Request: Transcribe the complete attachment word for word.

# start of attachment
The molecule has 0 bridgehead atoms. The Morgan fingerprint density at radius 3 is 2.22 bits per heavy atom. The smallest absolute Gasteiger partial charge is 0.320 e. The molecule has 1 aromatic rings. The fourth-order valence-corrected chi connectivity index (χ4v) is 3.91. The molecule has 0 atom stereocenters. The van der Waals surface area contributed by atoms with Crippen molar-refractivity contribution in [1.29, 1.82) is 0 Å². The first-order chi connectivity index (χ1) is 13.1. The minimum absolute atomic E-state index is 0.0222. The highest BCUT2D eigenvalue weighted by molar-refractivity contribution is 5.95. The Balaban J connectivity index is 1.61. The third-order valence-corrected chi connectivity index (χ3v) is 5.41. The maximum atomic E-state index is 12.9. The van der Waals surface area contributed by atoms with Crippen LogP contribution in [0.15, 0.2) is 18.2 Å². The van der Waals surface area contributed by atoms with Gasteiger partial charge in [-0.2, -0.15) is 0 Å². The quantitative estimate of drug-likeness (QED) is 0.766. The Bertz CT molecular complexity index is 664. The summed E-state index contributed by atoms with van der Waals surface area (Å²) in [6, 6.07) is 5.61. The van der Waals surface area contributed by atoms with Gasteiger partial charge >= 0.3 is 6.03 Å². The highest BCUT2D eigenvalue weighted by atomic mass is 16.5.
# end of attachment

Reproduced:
The molecule has 0 bridgehead atoms. The Morgan fingerprint density at radius 3 is 2.22 bits per heavy atom. The smallest absolute Gasteiger partial charge is 0.320 e. The molecule has 1 aromatic rings. The fourth-order valence-corrected chi connectivity index (χ4v) is 3.91. The molecule has 0 atom stereocenters. The van der Waals surface area contributed by atoms with Crippen molar-refractivity contribution in [1.29, 1.82) is 0 Å². The first-order chi connectivity index (χ1) is 13.1. The minimum absolute atomic E-state index is 0.0222. The highest BCUT2D eigenvalue weighted by molar-refractivity contribution is 5.95. The Balaban J connectivity index is 1.61. The third-order valence-corrected chi connectivity index (χ3v) is 5.41. The maximum atomic E-state index is 12.9. The van der Waals surface area contributed by atoms with Crippen LogP contribution in [0.15, 0.2) is 18.2 Å². The van der Waals surface area contributed by atoms with Gasteiger partial charge in [-0.2, -0.15) is 0 Å². The quantitative estimate of drug-likeness (QED) is 0.766. The Bertz CT molecular complexity index is 664. The summed E-state index contributed by atoms with van der Waals surface area (Å²) in [6, 6.07) is 5.61. The van der Waals surface area contributed by atoms with Gasteiger partial charge >= 0.3 is 6.03 Å². The highest BCUT2D eigenvalue weighted by atomic mass is 16.5.